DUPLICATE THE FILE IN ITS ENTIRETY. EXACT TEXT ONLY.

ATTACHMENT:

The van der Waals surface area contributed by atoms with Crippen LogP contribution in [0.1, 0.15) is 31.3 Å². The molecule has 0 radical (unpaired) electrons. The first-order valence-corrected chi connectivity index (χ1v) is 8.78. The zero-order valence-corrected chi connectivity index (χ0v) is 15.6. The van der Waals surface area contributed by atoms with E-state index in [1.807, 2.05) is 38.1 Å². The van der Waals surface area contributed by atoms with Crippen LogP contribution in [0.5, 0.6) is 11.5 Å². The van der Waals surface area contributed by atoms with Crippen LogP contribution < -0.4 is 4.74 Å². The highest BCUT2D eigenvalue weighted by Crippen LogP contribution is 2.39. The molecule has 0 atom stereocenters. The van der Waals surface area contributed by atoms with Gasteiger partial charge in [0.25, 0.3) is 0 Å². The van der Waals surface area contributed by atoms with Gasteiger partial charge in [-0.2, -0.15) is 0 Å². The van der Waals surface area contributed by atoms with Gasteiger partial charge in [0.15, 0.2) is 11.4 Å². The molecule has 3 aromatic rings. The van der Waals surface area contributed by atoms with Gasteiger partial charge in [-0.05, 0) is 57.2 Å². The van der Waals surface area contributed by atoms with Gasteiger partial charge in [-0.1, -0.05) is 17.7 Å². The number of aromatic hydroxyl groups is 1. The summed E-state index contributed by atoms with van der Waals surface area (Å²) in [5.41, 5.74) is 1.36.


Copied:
The van der Waals surface area contributed by atoms with Crippen LogP contribution in [0.1, 0.15) is 31.3 Å². The molecule has 0 radical (unpaired) electrons. The first-order valence-corrected chi connectivity index (χ1v) is 8.78. The zero-order valence-corrected chi connectivity index (χ0v) is 15.6. The van der Waals surface area contributed by atoms with E-state index in [1.807, 2.05) is 38.1 Å². The van der Waals surface area contributed by atoms with Crippen LogP contribution in [0.5, 0.6) is 11.5 Å². The van der Waals surface area contributed by atoms with Crippen LogP contribution < -0.4 is 4.74 Å². The highest BCUT2D eigenvalue weighted by Crippen LogP contribution is 2.39. The molecule has 0 atom stereocenters. The van der Waals surface area contributed by atoms with Gasteiger partial charge in [0.25, 0.3) is 0 Å². The van der Waals surface area contributed by atoms with Gasteiger partial charge in [-0.2, -0.15) is 0 Å². The van der Waals surface area contributed by atoms with Gasteiger partial charge in [0.15, 0.2) is 11.4 Å². The molecule has 3 aromatic rings. The van der Waals surface area contributed by atoms with Gasteiger partial charge in [-0.05, 0) is 57.2 Å². The van der Waals surface area contributed by atoms with Gasteiger partial charge in [-0.1, -0.05) is 17.7 Å². The number of aromatic hydroxyl groups is 1. The summed E-state index contributed by atoms with van der Waals surface area (Å²) in [5.41, 5.74) is 1.36.